Battle of Hampton Roads, aka the Battle of the Monitor and Merrimack
Naval history was made on March 8, 1862, when the first Confederate ironclad steamed down the Elizabeth River into Hampton Roads to attack the woodensided U.S. blockading fleet anchored there.
Built on the hull of the U.S.S. Merrimac (which had been scuttled and burned when the Federals abandoned the Gosport Navy Yard in April, 1861), the new warship had been christened C.S.S. Virginia, but in common usage retained its original name. After ramming and sinking the twenty-four-gun woodenhulled steam-sailing sloop Cumberland, the Merrimac headed for the fifty-gun frigate Congress. An awestruck Union officer watched the one-sided fight as the Merrimac fired "shot and shell into her with terrific effect, while the shot from the Congress glanced from her iron-plated sloping sides, without doing any apparent injury."
The turrets and other parts of the ship were heavily struck, but the shots did not penetrate; the tower was intact, and it continued to revolve. A look of confidence passed over the men's faces, and we believed the Merrimac would not repeat the work she had accomplished the day before.”— Lieutenant S. Dana Greene
The Battle of Hampton Roads, often referred to as the Battle of Monitor and Merrimack (or Merrimac), was the most noted and arguably the most important naval battle of the American Civil War from the standpoint of the development of navies. It was fought over two days, 8–9 March 1862, in Hampton Roads, a roadstead in Virginia where the Elizabeth and Nansemond Rivers meet the James River just before it enters Chesapeake Bay. The battle was a part of the effort of the Confederacy to break the Union blockade, which had cut off Virginia's largest cities, Norfolk and Richmond, from international trade.
The major significance of the battle is that it was the first meeting in combat of ironclad warships. The Confederate fleet consisted of the ironclad ram CSS Virginia and several supporting vessels. On the first day of battle, they were opposed by several conventional, wooden-hulled ships of the Union Navy. On that day, Virginia was able to destroy two ships of the Federal flotilla and threaten a third, USS Minnesota, which had run aground. The action was halted by darkness and falling tide, so Virginia retired to take care of her few wounded — which included her captain, Flag Officer Franklin Buchanan — and repair her minimal battle damage.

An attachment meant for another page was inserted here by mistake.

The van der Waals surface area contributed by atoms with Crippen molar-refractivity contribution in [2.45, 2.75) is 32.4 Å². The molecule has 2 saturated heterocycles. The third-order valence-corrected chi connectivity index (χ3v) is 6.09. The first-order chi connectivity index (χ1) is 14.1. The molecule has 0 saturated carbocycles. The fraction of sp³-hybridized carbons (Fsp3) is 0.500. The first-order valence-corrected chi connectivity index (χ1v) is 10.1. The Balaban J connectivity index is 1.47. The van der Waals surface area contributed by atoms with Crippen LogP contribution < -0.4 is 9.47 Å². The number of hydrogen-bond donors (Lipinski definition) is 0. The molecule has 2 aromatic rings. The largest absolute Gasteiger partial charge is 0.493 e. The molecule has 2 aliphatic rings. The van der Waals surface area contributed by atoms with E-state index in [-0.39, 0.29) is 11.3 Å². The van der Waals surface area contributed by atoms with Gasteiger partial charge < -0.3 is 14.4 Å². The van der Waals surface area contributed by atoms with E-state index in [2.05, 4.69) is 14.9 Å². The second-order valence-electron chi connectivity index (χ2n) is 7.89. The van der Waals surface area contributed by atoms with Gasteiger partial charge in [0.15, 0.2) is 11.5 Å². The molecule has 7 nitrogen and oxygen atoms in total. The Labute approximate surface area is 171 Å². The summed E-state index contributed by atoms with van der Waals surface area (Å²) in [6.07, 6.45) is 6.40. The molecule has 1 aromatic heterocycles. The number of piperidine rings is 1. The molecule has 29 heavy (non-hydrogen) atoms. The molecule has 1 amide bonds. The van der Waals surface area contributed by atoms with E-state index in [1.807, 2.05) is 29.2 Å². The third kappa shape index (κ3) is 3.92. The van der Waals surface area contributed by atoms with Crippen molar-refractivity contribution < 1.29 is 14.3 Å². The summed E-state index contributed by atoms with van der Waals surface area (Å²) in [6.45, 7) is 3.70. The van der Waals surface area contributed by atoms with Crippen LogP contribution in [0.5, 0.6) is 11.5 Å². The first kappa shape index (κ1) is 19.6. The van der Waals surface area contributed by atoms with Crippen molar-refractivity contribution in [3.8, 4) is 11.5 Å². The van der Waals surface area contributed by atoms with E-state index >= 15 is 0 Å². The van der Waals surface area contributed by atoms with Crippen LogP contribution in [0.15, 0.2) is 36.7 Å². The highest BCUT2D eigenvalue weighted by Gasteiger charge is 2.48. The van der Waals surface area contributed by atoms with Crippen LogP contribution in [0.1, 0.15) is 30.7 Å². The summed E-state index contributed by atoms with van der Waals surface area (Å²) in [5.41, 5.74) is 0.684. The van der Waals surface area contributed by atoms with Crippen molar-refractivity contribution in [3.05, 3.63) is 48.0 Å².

Determined to complete the destruction of Minnesota, Catesby ap Roger Jones, acting as captain in Buchanan's absence, returned the ship to the fray the next morning, 9 March. During the night, however, the ironclad USS Monitor had arrived and had taken a position to defend Minnesota. When Virginia approached, Monitor intercepted her. The two ironclads fought for about three hours, with neither being able to inflict significant damage on the other. The duel ended indecisively, Virginia returning to her home at the Gosport Navy Yard for repairs and strengthening, and Monitor to her station defending Minnesota. The ships did not fight again, and the blockade remained in place.
The battle received worldwide attention, and it had immediate effects on all navies. The preeminent naval powers, Great Britain and France, halted further construction of wooden-hulled ships, and they were copied by all others. They produced a new type of warship, the monitor, based on the principle of the original. The use of a small number of very heavy guns, mounted so that they could fire in all directions, first demonstrated by Monitor, soon became standard in warships of all types. Shipbuilders also incorporated rams into the designs of warship hulls for the rest of the century.